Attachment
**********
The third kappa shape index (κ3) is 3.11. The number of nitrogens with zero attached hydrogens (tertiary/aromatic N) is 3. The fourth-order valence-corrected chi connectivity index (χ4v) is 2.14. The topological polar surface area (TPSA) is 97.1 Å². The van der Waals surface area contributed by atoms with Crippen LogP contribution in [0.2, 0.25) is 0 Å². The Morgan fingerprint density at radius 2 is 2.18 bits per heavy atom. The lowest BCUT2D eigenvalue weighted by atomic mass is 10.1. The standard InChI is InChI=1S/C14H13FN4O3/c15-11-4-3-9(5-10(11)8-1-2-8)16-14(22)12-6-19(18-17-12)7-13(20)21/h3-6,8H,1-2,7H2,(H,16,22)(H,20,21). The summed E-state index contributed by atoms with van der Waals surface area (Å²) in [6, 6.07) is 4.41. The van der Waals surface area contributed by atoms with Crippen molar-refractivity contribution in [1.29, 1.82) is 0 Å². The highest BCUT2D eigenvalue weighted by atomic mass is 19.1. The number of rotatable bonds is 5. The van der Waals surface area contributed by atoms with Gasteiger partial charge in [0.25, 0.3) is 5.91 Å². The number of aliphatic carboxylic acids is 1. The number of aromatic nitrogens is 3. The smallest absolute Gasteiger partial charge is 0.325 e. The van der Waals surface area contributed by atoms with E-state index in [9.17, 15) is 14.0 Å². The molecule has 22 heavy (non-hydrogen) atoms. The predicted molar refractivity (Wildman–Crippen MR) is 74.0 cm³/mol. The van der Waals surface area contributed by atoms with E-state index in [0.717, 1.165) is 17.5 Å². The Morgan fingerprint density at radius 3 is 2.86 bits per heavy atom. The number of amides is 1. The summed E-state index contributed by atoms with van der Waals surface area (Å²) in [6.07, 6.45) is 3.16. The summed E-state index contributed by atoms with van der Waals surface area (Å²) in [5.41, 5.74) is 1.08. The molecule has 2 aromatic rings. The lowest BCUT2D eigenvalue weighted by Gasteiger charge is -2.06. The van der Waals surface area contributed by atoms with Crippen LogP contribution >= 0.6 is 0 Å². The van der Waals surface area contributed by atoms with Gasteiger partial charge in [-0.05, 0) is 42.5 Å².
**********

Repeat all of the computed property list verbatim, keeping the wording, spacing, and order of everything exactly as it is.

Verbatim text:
The third kappa shape index (κ3) is 3.11. The number of nitrogens with zero attached hydrogens (tertiary/aromatic N) is 3. The fourth-order valence-corrected chi connectivity index (χ4v) is 2.14. The topological polar surface area (TPSA) is 97.1 Å². The van der Waals surface area contributed by atoms with Crippen LogP contribution in [0.2, 0.25) is 0 Å². The Morgan fingerprint density at radius 2 is 2.18 bits per heavy atom. The lowest BCUT2D eigenvalue weighted by atomic mass is 10.1. The standard InChI is InChI=1S/C14H13FN4O3/c15-11-4-3-9(5-10(11)8-1-2-8)16-14(22)12-6-19(18-17-12)7-13(20)21/h3-6,8H,1-2,7H2,(H,16,22)(H,20,21). The summed E-state index contributed by atoms with van der Waals surface area (Å²) in [6, 6.07) is 4.41. The van der Waals surface area contributed by atoms with Crippen molar-refractivity contribution in [1.29, 1.82) is 0 Å². The highest BCUT2D eigenvalue weighted by atomic mass is 19.1. The number of rotatable bonds is 5. The van der Waals surface area contributed by atoms with Gasteiger partial charge in [0.25, 0.3) is 5.91 Å². The number of aliphatic carboxylic acids is 1. The number of aromatic nitrogens is 3. The smallest absolute Gasteiger partial charge is 0.325 e. The van der Waals surface area contributed by atoms with E-state index in [9.17, 15) is 14.0 Å². The molecule has 22 heavy (non-hydrogen) atoms. The predicted molar refractivity (Wildman–Crippen MR) is 74.0 cm³/mol. The van der Waals surface area contributed by atoms with E-state index in [0.717, 1.165) is 17.5 Å². The Morgan fingerprint density at radius 3 is 2.86 bits per heavy atom. The number of amides is 1. The summed E-state index contributed by atoms with van der Waals surface area (Å²) in [6.07, 6.45) is 3.16. The summed E-state index contributed by atoms with van der Waals surface area (Å²) in [5.41, 5.74) is 1.08. The molecule has 2 aromatic rings. The lowest BCUT2D eigenvalue weighted by Gasteiger charge is -2.06. The van der Waals surface area contributed by atoms with Crippen LogP contribution >= 0.6 is 0 Å². The van der Waals surface area contributed by atoms with Gasteiger partial charge in [-0.05, 0) is 42.5 Å².